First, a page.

“This misconfiguration resulted in the potential for unauthenticated access to some business transaction data corresponding to interactions between Microsoft and prospective customers, such as the planning or potential implementation and provisioning of Microsoft services,” Microsoft said in an alert.
The exposure amounts to 2.4 terabytes of data that consists of invoices, product orders, signed customer documents, partner ecosystem details, among others.
Microsoft has disputed the extent of the issue, stating the data included names, email addresses, email content, company name, and phone numbers, and attached files relating to business “Between a customer and Microsoft or an authorized Microsoft partner.”
In a follow-up post on Thursday, likened the BlueBleed search engine to data breach notification service “Have I Been Pwned,” enabling organizations to search if their data was exposed in a cloud data leak.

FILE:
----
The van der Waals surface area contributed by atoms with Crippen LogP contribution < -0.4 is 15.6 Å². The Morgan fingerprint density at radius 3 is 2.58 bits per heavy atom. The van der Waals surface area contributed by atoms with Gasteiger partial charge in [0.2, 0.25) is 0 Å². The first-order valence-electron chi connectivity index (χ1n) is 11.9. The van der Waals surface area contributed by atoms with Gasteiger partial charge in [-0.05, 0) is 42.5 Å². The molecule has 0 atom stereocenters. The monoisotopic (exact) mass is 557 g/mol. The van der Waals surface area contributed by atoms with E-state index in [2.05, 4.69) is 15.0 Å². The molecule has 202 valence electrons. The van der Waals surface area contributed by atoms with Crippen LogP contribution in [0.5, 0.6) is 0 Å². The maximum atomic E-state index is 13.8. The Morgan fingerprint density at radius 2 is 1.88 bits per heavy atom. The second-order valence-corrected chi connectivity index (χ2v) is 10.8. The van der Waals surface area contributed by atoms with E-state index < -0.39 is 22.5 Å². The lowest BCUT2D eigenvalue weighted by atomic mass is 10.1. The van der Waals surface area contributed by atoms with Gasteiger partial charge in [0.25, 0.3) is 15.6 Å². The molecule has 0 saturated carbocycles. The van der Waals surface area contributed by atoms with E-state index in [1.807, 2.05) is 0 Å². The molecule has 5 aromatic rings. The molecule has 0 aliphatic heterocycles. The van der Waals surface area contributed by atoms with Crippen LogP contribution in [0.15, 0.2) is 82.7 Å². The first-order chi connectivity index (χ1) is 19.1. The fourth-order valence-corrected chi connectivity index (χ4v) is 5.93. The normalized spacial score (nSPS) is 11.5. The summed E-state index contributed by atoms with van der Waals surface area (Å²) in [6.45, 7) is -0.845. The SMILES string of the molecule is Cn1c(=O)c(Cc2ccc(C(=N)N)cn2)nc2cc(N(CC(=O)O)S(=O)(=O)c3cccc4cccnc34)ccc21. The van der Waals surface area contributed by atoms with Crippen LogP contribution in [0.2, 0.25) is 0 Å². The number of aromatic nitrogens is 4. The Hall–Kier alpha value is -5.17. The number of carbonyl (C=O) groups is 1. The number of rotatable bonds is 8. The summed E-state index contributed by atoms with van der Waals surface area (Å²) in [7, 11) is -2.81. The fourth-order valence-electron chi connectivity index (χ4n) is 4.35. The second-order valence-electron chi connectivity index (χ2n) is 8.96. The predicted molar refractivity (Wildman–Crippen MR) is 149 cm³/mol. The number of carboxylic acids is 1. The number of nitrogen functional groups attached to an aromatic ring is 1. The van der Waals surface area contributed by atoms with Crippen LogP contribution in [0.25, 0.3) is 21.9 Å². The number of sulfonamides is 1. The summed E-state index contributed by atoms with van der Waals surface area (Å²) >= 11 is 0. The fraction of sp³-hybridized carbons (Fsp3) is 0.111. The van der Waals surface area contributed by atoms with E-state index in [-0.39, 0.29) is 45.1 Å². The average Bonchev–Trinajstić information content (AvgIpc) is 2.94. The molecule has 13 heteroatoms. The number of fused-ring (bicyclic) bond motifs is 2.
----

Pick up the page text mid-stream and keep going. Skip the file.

“Microsoft being unable to tell customers what data was taken and apparently not notifying regulators – a legal requirement – has the hallmarks of a major botched response,” security researcher Kevin Beaumont tweeted.
“While some of the data that may have been accessed seems trivial, if SOCRadar is correct in what was exposed, it could include some sensitive information about the infrastructure and network configuration of potential customers,” Erich Kron, security awareness advocate at KnowBe4, told The Hacker News in an email.